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By Timothy Hyland

Where will tomorrow’s dentists come from?

Across the country, at both the undergraduate and graduate levels, the number of students enrolling in U.S.-based colleges and universities has been in decline for nearly a decade—and the decline has been dramatic. 

Though dental schools have not yet felt a severe pinch, the trend does not bode well for the profession in the long term.

According to newly released data from the National Student Clearinghouse Research Center, there were nearly 250,000 fewer students enrolled in college this fall as compared to just one year ago. Over the course of the past eight years, total nationwide college enrollment has dropped by 11 percent.

“With every institutional sector experiencing enrollment declines this fall, the higher education industry has now shed more than 2 million students since its peak in 2011,” Doug Shapiro, executive research director for the NSCRC, said in a statement.

Doug Shapiro
NSCRC's Doug Shapiro

The losses cut across all categories of institutions—four-year public institutions, four-year private institutions, two-year public institutions, and four-year for-profit institutions—and were particularly dramatic in Florida (which lost 52,328 students), New York (19,386), California (19,272), Missouri (14,869) and Pennsylvania (14,799).

At the graduate and professional levels, many of the same trends are occurring. 

According to the Graduate Management Admission Council, for example, 73 percent of all U.S.-based MBA programs saw a drop in applications last year, with total applications falling by nearly 11 percent. In February 2019, the Council of Graduate Schools reported that applications to U.S graduate programs from international students fell four percent, following another decrease the year earlier. The CGS called the trend, “troubling.”

Both medical schools and dental schools have fared better in general.

According to the American Dental Education Association, applications to U.S. dental schools have increased over the past century, rising from just under 6,000 in 1900 to a peak of just over 14,000 in 2008. Since then, the numbers have trended down, but only slightly. In 2017, the most recent year for which numbers were available, total applications were at 12,426.

While the number of dental school graduates has increased in the past decade, that increase has not kept pace with the rise in the U.S. population, nor the related increase in demand for dental services.

Kellie Bove, senior director of marketing and branding for the ADEA, said that health care careers, including dentistry, have long held steady as among the most desirable careers for young people. That enduring appeal, she said, may have helped shield dental schools from the more severe admissions crunch being faced by other institutions.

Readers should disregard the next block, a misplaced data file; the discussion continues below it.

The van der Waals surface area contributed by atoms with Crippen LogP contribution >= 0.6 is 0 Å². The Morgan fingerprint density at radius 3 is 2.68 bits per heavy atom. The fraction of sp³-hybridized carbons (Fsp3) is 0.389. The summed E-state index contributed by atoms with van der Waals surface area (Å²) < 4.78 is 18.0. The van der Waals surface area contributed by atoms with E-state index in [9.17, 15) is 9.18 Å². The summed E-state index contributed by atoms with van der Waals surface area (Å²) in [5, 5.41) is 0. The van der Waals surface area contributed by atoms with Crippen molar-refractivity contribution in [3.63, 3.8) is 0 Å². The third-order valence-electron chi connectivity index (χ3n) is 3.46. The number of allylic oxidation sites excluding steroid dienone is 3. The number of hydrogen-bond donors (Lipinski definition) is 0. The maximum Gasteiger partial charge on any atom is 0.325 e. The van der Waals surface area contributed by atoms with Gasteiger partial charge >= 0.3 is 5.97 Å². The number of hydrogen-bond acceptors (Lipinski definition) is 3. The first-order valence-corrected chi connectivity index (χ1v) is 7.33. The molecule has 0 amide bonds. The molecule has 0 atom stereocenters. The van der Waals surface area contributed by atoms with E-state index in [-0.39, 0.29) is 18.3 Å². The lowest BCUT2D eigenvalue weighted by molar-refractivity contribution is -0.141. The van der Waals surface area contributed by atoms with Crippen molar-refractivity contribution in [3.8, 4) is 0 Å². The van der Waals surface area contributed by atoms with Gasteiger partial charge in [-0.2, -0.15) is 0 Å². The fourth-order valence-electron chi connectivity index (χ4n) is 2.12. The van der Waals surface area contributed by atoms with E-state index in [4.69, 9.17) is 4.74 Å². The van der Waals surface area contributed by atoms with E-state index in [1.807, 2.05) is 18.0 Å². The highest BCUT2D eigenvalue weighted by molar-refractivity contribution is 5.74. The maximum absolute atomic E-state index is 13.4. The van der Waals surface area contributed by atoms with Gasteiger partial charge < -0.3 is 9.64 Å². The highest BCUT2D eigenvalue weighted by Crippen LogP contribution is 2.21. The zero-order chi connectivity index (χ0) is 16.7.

Kellie Bove
ADEA's Kellie Bove

“There is...the prestige and stability that comes with being a dentist, as well as flexibility and independence—including the opportunity to own their own business upon graduation,” Bove said. “There are a wide range of career options upon graduation in addition to practice, from pursuing dental specialties to research to academic dentistry and shaping the future of oral health care.”

The ADEA did note, however, that there have also been slight decreases in applications to pediatric dentistry and orthodontics programs, and—while the number of dental school graduates has increased in the past decade—that increase has not kept pace with the rise in the U.S. population, nor the related increase in demand for dental services.

While there were 2.4 dental graduates per 100,000 people in the U.S in 1978, that number has slipped to 1.9 per 100,000 today.

Judith Porter, DDS, MA, EdD, associate dean of admissions and recruitment at the University of Maryland School of Dentistry, noted that dental schools do have their challenges, as the overall downward trend suggests. These schools aren’t enjoying the same popularity as medical schools, and she said that some in the industry believe that the high costs of dental schools are a big reason why.

Maryland is “holding its own” at the moment, she said, and keeping track of national trends to stay ahead of the curve.

“We have worked on and achieved a reputation for diversity—that helps a lot,” Dr. Porter said. “We have noticed the same national trends for uncompleted applications as students become more cautious about their ability to pay back loans.”

Author: Contributing writer Timothy Hyland has more than 20 years' experience as a writer, reporter, and editor. His work has also appeared in Fast Company, Roll Call, Philadelphia Business Journal, and The Washington Times.

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